A new challenge I’ve given myself is to not only get high scores on my favourite songs, but to use my whole body and imitate the on-screen coaches entirely, instead of just moving my right hand to the right place to my Joy Con tracks my movement. I use a mirror and it boosts my confidence tremendously! It’s amazing. For Just Dance 2020, I only played songs and choreographies I enjoyed. This time around, I’m going to try and megastar all the songs (save for extremes) in Just Dance 2021 before I play online. Unlocking stickers, avatars and other profile flairs is super fun, and doing challenges for in-game currency allows me to play songs I may have normally overlooked.

If you can afford this game, have a bit of space to dance, and wanna move your butt in a way that isn’t boring, I really recommend this. A lot of places have their gyms closed now due to the pandemic, and even those who are open may not be the safest place to be. Dancing is good for your brain, and your body. If the price of Just Dance 2021 is a bit too steep right now, you can wait for the game to drop in price. Like most Ubisoft games, Just Dance games often drop to $40 or even $20 on the eShop. They’re also available in droves for cheap on second-hand store websites, like eBay. If you buy the most recent game, you get the new Just Dance Unlimited songs as well! And most of all, this game is best when played with family and friends. So if you’re locked down or quarantining with others, this may be just what you need to lighten the mood.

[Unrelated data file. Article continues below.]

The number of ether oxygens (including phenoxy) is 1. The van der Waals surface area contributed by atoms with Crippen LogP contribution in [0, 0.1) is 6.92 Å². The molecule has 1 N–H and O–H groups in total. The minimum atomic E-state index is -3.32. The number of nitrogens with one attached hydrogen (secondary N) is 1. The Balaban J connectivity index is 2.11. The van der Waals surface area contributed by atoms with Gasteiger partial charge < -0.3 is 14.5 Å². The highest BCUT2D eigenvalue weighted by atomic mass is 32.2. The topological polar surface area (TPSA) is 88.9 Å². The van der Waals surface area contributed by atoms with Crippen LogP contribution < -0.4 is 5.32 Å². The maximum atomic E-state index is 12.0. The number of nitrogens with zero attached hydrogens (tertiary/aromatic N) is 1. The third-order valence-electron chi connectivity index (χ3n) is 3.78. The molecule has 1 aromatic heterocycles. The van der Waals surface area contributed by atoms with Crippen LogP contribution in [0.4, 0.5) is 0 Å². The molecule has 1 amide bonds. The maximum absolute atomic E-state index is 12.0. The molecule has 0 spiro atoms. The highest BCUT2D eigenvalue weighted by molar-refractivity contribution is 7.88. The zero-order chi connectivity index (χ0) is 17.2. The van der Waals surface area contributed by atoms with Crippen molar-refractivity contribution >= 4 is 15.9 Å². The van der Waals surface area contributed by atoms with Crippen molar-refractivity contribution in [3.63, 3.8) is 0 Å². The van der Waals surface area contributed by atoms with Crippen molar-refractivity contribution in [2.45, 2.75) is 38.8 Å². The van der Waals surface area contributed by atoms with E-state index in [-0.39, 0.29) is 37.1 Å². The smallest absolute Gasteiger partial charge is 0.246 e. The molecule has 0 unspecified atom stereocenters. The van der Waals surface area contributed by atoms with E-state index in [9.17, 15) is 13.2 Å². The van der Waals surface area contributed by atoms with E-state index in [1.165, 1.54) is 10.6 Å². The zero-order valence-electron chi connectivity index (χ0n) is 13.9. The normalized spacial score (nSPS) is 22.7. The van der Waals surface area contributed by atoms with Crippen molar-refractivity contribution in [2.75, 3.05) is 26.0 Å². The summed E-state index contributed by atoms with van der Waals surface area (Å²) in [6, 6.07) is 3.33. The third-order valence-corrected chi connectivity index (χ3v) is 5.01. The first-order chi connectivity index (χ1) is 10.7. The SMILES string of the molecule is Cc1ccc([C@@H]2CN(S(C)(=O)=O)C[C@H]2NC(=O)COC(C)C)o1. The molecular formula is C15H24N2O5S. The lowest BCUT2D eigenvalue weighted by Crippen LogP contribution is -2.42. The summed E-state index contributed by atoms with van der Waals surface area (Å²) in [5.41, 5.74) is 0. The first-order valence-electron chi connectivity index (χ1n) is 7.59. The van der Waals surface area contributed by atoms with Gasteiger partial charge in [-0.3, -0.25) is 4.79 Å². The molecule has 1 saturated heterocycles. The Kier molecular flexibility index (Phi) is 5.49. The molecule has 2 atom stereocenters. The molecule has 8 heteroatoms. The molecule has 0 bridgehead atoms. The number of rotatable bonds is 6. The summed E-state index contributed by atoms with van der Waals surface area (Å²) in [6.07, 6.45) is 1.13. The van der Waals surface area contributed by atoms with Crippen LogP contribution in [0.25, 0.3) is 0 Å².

Just Dance 2020 is available on Wii, Nintendo Switch, PlayStation 4, Xbox One, and Google Stadia. Just Dance 2021 is available on Nintendo Switch, PlayStation 4, PlayStation 5 (no PS5 camera support), Xbox One, Xbox Series X/S, and Google Stadia.

NOTE: If you are struggling with mental health issues, please talk to a trustworthy adult or a licensed professional. For my US friends, follow this link: https://suicidepreventionlifeline.org/. For those in Germany, head over to: https://www.opencounseling.com/hotlines-de. If things are critical and urgent, feel free to contact your local emergency services line.